C.A.R.E. -- Managing Confrontation
Training Goal: To achieve a better understanding of personal and organizational approaches to working with a disruptive person.
Conflict is a component of living within community. It occurs in the interactions amongst members of cooperative systems such as family, friends, neighbors, roommates, workmates, and intimates. Sources of conflict can include a number of factors such as the possession of different resources or information, worldviews, expectations, lifestyle preferences, and primary values. Generally, most conflict can be resolved in ways that are productive and contribute to cooperation and enhanced understanding of self and others.
In some instances, however, a person(s) may become unwilling to engage in cooperative efforts to construct an agreement or conform to standards of community behavior. Frustration and anger may escalate to the point that a person becomes verbally abusive, threatens harm, and, in the most serious of cases, aggresses against others. Impairment from alcohol or other substances may further complicate an individualís abilities to respond reasonably to differences.
The following model (Acronym C.A.R.E.) is provided as a guideline for managing confrontation with an attitude of care, both for oneís self and others.
Center yourself -- Be aware of how you tend to respond to conflict with others
The physical response to threat....The Alarm Response of fight or flight is often activated when an individual perceives a potential for harm. The autonomic nervous system responds in ways to protect us. For example there may be increases in heart and breathing rates, shallow breathing, heightened awareness of our surrounding, perspiration, nervous stomach, dry mouth, shaky hands, difficulty with speech, and rapid thinking. It is important to remind yourself that these are normal responses to a perceived threat. Taking slow and deep breaths helps to decrease the intensity of these effects. Avoid tensing up muscles in the shoulders or abdominal area....Focus on staying relaxed.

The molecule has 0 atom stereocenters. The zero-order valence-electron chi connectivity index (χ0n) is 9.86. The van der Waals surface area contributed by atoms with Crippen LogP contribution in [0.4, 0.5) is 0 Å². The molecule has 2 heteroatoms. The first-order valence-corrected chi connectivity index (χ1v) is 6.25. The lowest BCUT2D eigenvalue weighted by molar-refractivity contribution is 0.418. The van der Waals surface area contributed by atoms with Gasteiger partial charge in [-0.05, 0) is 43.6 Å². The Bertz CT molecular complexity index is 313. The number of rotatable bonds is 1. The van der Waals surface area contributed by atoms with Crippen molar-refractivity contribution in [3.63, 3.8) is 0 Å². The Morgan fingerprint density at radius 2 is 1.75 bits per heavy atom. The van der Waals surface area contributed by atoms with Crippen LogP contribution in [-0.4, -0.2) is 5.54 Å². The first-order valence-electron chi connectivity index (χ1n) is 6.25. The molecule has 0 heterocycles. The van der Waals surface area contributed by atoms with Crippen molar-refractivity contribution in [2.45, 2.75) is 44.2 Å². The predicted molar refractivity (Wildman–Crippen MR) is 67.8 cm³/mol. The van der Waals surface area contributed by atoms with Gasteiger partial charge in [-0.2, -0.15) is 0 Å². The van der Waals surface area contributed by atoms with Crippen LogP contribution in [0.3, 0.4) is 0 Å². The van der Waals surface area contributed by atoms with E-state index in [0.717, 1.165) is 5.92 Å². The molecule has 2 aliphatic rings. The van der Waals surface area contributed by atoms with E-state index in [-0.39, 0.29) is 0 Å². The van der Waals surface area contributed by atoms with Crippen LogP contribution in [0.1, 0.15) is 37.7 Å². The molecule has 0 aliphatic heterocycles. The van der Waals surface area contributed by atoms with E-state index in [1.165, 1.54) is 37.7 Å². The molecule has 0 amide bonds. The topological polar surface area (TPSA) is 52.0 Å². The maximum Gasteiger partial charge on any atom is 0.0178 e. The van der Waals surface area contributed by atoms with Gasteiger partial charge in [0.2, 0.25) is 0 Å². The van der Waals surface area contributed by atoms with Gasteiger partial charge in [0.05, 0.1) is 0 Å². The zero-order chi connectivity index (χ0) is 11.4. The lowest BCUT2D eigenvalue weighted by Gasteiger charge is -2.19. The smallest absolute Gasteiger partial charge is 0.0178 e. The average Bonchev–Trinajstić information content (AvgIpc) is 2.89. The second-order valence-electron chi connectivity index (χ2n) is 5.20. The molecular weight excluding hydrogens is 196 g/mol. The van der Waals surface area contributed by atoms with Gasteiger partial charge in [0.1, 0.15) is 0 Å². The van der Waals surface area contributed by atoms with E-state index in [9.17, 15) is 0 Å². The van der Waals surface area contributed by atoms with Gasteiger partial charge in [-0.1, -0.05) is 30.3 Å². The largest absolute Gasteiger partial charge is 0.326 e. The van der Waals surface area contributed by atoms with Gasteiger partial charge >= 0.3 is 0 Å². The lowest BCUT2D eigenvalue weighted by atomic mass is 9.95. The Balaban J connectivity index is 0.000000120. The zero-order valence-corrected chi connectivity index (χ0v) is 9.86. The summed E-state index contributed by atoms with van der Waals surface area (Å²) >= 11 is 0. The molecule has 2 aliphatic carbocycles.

Be familiar with your personal style of conflict engagement. Three prevalent patterns of conflict response are to: withdraw from interaction (i.e., by physically removing oneself or withholding participation in conversation), become verbally reactive and escalate emotionally as a means of self-defense, or attempt to construct rationale and more cohesive communication. Establish yourself so you can think clearly and avoid a compulsion to either withdraw prematurely or engage in verbal behaviors that may escalate the intensity of the situation.
Be aware of other circumstances that may affect your response to the situation. Factors that may contribute to poor judgment or behavior include physical fatigue, time of day and schedule of activities, presence of other persons, lack of perceived support, and the degree of decision making and authority in the situation. Be clear of your stress points.
Attend to your behaviors -- Be aware of your verbal and non verbal responses